When Our Lady Came to Chicago

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Status: Finished  |  Genre: Young Adult  |  House: Booksie Classic

Four high school students from different backgrounds share an experience which is both sublime and profound.

CHICAGO, April 19 – A steady stream of the faithful and the curious, many carrying flowers and candles, have flocked to an expressway underpass for a view of a yellow and white stain on a concrete wall that some believe is an image of the Virgin Mary.

"We believe it's a miracle," said Magda Brignac, 42, of Chicago. "We have faith, and we can see her face."

Police have patrolled the emergency turnoff area under the Kennedy Expressway since Monday as hundreds of people have walked down to see the image and the growing memorial of flowers and candles that surround it. Beside the image is an artist's rendering of the Virgin Mary embracing Pope John Paul II in a pose some see echoed in the stain.

Tuesday morning, women knelt with rosary beads behind a police barricade while men in work shirts stood solemnly before the image, praying. A police officer kept the crowd of about three dozen from getting too close to the traffic but didn't stop them gathering around the stain.

The stain is likely the result of salt run-off, according to the Illinois Department of Transportation. The agency does not plan to scrub it off the wall…

Traffic was heavier than normal on the side streets, but it didn’t seem to bother the three guys in the car.Besides, all of them were more engaged in arguing the merits of rap over rock, a conversation which quickly shifted to Mark’s inexplicable attraction to his older cousin Emily. It was good-natured ribbing, and had Mark not been more resilient he would have been resentful whenever his buddies brought the subject of Emily up, particularly at a time when Mark was winning an argument.
It was this desire to quit the debate that prompted Mark to look out the window and notice the gathering congregating at the underpass.Seth drove the car toward the gathering but would turn in another block en route to the record store.Piqued by the curiosity, Mark asked Seth to stop the car so that he could get a better look.
“We can’t stop here,” he responded, “too much traffic.”
“Then why don’t we park?” asked Mark, “like right there.”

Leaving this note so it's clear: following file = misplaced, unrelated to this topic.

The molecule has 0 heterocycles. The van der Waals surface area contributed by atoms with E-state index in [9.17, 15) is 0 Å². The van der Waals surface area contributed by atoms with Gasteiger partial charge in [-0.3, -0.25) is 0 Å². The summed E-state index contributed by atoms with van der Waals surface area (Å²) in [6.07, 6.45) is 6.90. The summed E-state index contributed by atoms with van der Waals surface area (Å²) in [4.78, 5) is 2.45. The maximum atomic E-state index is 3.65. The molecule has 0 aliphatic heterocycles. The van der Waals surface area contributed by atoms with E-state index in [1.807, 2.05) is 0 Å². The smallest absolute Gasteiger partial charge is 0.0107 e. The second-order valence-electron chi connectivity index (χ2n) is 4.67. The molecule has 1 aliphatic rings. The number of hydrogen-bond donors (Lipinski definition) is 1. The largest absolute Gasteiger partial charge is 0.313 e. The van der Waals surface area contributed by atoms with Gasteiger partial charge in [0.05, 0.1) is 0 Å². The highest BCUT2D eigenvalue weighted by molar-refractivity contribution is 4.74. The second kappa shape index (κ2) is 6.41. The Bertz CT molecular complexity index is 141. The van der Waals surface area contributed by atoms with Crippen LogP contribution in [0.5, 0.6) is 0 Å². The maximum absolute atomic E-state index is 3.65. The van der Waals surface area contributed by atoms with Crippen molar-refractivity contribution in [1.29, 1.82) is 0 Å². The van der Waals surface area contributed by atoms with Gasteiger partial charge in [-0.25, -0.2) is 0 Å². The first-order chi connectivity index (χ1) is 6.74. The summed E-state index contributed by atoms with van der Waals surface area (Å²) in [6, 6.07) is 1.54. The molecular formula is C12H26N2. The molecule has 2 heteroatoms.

Mark pointed to an imaginary spot that in just a few moments would become vacant from the departure of another parked car.
“Why do you want to stop?” Seth asked.
“I wanna see this.” Mark insisted and looked at his two skeptical friends. “We got time, the record shop’s still gonna be there.We’re in no hurry.”
Seth pulled the car into the spot and turned off the car.Mark bounded out from the back seat first and walked hurriedly toward the gathering, his two friends trailed a distance behind him.As he reached an elevated vantage point, he peered over the heads of the hundred or so people gathered at the underpass.There he saw the object of their interest. It was, by all appearances, a nondescript discoloring on the wall surrounded by candles and colorful tributes carefully arranged, so that anyone seeing would know that this is the object of attention.
He had no idea why the gathering had assembled, so he ventured into the crowd, many curious like himself.As he approached, he sensed an ethereal coolness that he could have easily mistaken for the damp wind currents of the underpass.After all, though he was easy-going and affable, he had grown to be one of the more cynical of his group of friends that was, in itself considered a cynical crowd. Still, he moved even closer, drawn by the spectacle. The makeshift tribute candles and those on their knees praying the rosary confirmed that it was a religious sighting, and soon he focused on the object.
Immediately he was entranced by the simplicity of its design and how by the power of suggestion the faithful could be prompted to kneel at the imaginary alter.Himself not a religious guy, his first reaction was disdain for those who gave themselves so willingly to this apparition.After all, he was enlightened, pretty-well educated and had a firm grasp on reality.His buddies gave him a playful poke on the shoulders, shaking him out of his contemplation.
“What’s going on?” Seth asked.
“Something that looks like the Virgin Mary on the wall,” he responded.“See?”
“Oh yeah.”
The three of them continued looking around, almost thinking an ice-cream vendor would come past and take advantage of the crowd.A few more minutes and Mark indicated that he’d seen enough, though in his mind he wanted to stay, to ask those why they believed so ardently. Nevertheless, he didn’t want to hold up the record store visit.
Within minutes the guys were back in the car and headed away, though the traffic intensified.Already Mark was plotting his return visit.